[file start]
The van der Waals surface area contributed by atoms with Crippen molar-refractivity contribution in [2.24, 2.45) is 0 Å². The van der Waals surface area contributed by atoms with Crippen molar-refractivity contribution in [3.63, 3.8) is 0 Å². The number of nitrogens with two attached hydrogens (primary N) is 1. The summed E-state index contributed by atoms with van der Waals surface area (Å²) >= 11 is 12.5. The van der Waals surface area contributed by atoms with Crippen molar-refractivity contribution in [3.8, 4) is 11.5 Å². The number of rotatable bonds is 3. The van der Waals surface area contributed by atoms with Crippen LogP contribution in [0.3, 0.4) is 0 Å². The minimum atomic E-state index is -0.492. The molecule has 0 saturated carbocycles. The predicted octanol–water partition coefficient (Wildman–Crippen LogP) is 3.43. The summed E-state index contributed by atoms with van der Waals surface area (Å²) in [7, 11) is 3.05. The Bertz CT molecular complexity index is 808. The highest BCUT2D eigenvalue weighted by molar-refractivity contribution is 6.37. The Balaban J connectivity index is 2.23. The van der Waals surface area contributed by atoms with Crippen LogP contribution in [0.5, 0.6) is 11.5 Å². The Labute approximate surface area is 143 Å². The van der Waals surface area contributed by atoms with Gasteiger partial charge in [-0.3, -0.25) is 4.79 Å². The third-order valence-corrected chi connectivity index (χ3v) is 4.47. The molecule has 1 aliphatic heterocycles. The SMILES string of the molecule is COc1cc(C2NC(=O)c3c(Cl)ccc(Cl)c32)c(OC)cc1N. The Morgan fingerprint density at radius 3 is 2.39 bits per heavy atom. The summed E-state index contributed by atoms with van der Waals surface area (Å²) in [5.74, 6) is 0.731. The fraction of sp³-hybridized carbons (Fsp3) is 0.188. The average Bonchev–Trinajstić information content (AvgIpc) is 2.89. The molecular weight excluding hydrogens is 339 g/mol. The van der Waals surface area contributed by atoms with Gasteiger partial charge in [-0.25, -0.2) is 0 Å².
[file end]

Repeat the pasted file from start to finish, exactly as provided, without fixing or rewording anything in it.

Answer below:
The van der Waals surface area contributed by atoms with Crippen molar-refractivity contribution in [2.24, 2.45) is 0 Å². The van der Waals surface area contributed by atoms with Crippen molar-refractivity contribution in [3.63, 3.8) is 0 Å². The number of nitrogens with two attached hydrogens (primary N) is 1. The summed E-state index contributed by atoms with van der Waals surface area (Å²) >= 11 is 12.5. The van der Waals surface area contributed by atoms with Crippen molar-refractivity contribution in [3.8, 4) is 11.5 Å². The number of rotatable bonds is 3. The van der Waals surface area contributed by atoms with Crippen LogP contribution in [0.3, 0.4) is 0 Å². The minimum atomic E-state index is -0.492. The molecule has 0 saturated carbocycles. The predicted octanol–water partition coefficient (Wildman–Crippen LogP) is 3.43. The summed E-state index contributed by atoms with van der Waals surface area (Å²) in [7, 11) is 3.05. The Bertz CT molecular complexity index is 808. The highest BCUT2D eigenvalue weighted by molar-refractivity contribution is 6.37. The Balaban J connectivity index is 2.23. The van der Waals surface area contributed by atoms with Crippen LogP contribution in [0.5, 0.6) is 11.5 Å². The Labute approximate surface area is 143 Å². The van der Waals surface area contributed by atoms with Gasteiger partial charge in [-0.3, -0.25) is 4.79 Å². The third-order valence-corrected chi connectivity index (χ3v) is 4.47. The molecule has 1 aliphatic heterocycles. The SMILES string of the molecule is COc1cc(C2NC(=O)c3c(Cl)ccc(Cl)c32)c(OC)cc1N. The Morgan fingerprint density at radius 3 is 2.39 bits per heavy atom. The summed E-state index contributed by atoms with van der Waals surface area (Å²) in [5.74, 6) is 0.731. The fraction of sp³-hybridized carbons (Fsp3) is 0.188. The average Bonchev–Trinajstić information content (AvgIpc) is 2.89. The molecular weight excluding hydrogens is 339 g/mol. The van der Waals surface area contributed by atoms with Gasteiger partial charge in [-0.25, -0.2) is 0 Å².